Expect your appendages and abdomen to swell and change color as bodily fluids begin to pool. This can also result in a change in your skin’s texture.

Gentle massage with a light lotion is comforting for both you and the person doing the massage. Don’t be afraid to ask for touch.death_and_dying

Your breathing will also begin to change. At times your respiration rate will increase from its usual range to forty breaths a minute or more. At other times your respiration rate will decrease to nine or even six breaths a minute.

You will want to prepare those who attend you for when you will stop rhythmic breathing altogether. This most often occurs during sleep.

Congestion in your lungs will cause a rattling sound in your lungs and upper throat, and may be accompanied by a dry cough. All of these changes will come and go.

Have those who attend you keep your mouth and lips moist. Ice chips on your tongue and glycerin swabs for your mouth and lips are ideal for this purpose.

One or Two Days to Just Hours Prior to Death

coping-with-death-processYou may have a surge of energy just before death, particularly if you have recently discontinued all your medications, except those you take for pain control. (Many of the medications you consume to treat your illness can have unfortunate side effects. Eliminating them during your dying process often gives your body an opportunity to rebound, resulting in an energy surge.)

You may have periods of heightened alertness and clarity unlike what you have become used to. You may resume eating even though you may not have eaten anything for days.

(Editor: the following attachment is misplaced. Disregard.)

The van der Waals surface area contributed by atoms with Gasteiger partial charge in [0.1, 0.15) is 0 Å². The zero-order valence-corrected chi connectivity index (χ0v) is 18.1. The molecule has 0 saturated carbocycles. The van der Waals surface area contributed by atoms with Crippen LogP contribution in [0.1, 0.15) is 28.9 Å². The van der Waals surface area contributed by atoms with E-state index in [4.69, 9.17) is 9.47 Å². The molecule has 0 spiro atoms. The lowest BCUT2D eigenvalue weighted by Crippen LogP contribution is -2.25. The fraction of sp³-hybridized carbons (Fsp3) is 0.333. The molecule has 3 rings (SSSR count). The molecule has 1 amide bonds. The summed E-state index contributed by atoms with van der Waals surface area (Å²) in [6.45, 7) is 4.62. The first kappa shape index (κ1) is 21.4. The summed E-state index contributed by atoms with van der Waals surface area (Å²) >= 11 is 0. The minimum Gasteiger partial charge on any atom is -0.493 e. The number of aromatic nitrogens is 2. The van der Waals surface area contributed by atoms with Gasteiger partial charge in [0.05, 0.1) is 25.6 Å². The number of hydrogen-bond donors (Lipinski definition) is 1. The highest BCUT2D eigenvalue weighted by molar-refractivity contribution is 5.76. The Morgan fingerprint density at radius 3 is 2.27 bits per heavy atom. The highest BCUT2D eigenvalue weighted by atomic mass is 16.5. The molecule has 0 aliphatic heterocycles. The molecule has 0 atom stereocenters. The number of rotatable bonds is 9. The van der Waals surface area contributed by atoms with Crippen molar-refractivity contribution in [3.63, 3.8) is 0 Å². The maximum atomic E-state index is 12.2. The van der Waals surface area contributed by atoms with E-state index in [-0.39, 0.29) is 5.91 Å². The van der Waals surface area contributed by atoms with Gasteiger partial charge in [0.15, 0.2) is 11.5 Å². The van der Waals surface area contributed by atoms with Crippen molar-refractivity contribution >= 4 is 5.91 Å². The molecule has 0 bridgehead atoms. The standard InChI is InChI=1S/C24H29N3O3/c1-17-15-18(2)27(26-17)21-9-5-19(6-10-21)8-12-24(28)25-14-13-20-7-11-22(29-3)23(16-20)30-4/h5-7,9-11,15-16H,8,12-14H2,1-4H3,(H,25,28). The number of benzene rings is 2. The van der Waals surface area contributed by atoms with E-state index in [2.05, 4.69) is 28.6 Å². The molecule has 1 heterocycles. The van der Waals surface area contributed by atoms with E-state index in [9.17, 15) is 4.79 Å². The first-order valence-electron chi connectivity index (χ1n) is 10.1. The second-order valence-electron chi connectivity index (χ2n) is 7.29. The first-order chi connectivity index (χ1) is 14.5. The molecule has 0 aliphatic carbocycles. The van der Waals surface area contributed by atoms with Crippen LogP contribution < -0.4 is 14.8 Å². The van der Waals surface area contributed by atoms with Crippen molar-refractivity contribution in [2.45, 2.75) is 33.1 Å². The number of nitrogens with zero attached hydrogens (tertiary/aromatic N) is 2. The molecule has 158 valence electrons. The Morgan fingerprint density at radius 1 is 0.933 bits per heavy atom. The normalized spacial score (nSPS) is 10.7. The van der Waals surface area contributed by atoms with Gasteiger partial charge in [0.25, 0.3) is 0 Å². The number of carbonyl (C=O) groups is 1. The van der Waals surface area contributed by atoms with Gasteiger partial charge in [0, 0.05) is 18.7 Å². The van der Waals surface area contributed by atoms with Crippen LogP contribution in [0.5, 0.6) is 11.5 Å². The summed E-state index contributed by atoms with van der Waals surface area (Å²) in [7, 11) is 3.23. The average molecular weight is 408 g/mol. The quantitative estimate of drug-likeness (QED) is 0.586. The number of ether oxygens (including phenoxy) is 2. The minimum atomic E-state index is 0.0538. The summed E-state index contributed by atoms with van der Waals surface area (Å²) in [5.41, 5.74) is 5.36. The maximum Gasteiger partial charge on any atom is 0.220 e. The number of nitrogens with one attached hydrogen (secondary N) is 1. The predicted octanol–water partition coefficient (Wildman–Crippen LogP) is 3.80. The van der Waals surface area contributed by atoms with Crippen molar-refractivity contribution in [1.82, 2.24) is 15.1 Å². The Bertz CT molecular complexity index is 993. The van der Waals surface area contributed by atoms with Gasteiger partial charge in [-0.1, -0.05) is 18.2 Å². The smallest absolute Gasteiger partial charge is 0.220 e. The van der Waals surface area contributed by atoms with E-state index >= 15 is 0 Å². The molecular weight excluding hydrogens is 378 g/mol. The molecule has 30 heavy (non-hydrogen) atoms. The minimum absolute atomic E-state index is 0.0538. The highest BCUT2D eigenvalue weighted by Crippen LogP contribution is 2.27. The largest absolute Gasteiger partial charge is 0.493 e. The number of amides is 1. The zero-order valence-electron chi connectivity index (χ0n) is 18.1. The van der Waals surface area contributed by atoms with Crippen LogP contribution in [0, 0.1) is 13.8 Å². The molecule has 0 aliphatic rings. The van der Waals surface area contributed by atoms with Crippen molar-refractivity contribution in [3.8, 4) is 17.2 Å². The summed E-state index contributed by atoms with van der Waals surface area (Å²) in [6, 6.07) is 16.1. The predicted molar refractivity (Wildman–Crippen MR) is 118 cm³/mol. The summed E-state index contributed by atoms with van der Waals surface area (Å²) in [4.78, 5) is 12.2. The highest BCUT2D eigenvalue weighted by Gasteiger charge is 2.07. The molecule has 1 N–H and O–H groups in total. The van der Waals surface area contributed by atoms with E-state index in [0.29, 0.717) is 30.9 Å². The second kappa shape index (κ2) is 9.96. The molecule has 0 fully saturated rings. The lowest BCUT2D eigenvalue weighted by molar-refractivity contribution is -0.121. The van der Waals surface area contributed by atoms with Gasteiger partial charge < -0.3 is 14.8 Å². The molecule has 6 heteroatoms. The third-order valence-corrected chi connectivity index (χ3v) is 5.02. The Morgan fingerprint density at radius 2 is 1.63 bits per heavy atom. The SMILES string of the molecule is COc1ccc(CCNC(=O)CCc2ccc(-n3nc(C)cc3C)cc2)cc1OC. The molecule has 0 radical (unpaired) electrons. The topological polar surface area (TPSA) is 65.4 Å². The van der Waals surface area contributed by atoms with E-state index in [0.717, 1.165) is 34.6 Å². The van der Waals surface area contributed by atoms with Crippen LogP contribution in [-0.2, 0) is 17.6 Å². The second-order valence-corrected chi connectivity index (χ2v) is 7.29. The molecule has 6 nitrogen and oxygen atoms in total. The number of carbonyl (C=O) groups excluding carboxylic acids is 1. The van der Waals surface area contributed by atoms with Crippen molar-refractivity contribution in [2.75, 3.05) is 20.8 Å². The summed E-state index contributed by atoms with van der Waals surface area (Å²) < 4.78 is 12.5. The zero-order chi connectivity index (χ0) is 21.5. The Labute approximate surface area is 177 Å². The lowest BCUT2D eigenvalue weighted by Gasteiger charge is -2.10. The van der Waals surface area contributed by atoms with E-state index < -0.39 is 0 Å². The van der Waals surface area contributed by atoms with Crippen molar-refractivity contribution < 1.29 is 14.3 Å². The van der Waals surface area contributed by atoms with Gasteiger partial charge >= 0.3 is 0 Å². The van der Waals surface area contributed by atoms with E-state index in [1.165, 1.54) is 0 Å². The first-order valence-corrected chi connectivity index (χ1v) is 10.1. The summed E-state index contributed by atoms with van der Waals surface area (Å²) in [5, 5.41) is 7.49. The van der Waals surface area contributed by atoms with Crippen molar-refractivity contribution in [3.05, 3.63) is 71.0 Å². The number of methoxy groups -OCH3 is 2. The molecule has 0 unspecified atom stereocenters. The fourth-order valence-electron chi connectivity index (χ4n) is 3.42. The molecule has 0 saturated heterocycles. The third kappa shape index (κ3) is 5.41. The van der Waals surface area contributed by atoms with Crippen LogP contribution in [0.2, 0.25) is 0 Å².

You may even have a renewed interest in being with people. This is an ideal time for closure with those you love. Giving and receiving farewells and offering blessings, as well as ritualizing this most important passage can be uplifting and life affirming for all involved.

If you are afforded this effervescence, know that it will be short lived. Time is at its most precious now. Use it wisely.

Immediately following this small window of renewed vigor the signs of death’s embrace will become more pronounced.

This can be a time of great distress for those who will survive you. They may have misinterpreted your rally of just days or even hours ago to mean that you are getting better. They should be reassured before this happens that all is on course and that your death is near.

There will be an increase in restlessness now as your body tries to compensate for a decrease in oxygen in the blood. Your breathing will become slower and more labored. It’s not unusual for your breathing to stop for long periods before resuming. Sounds produced by the congestion in your lungs will become more audible.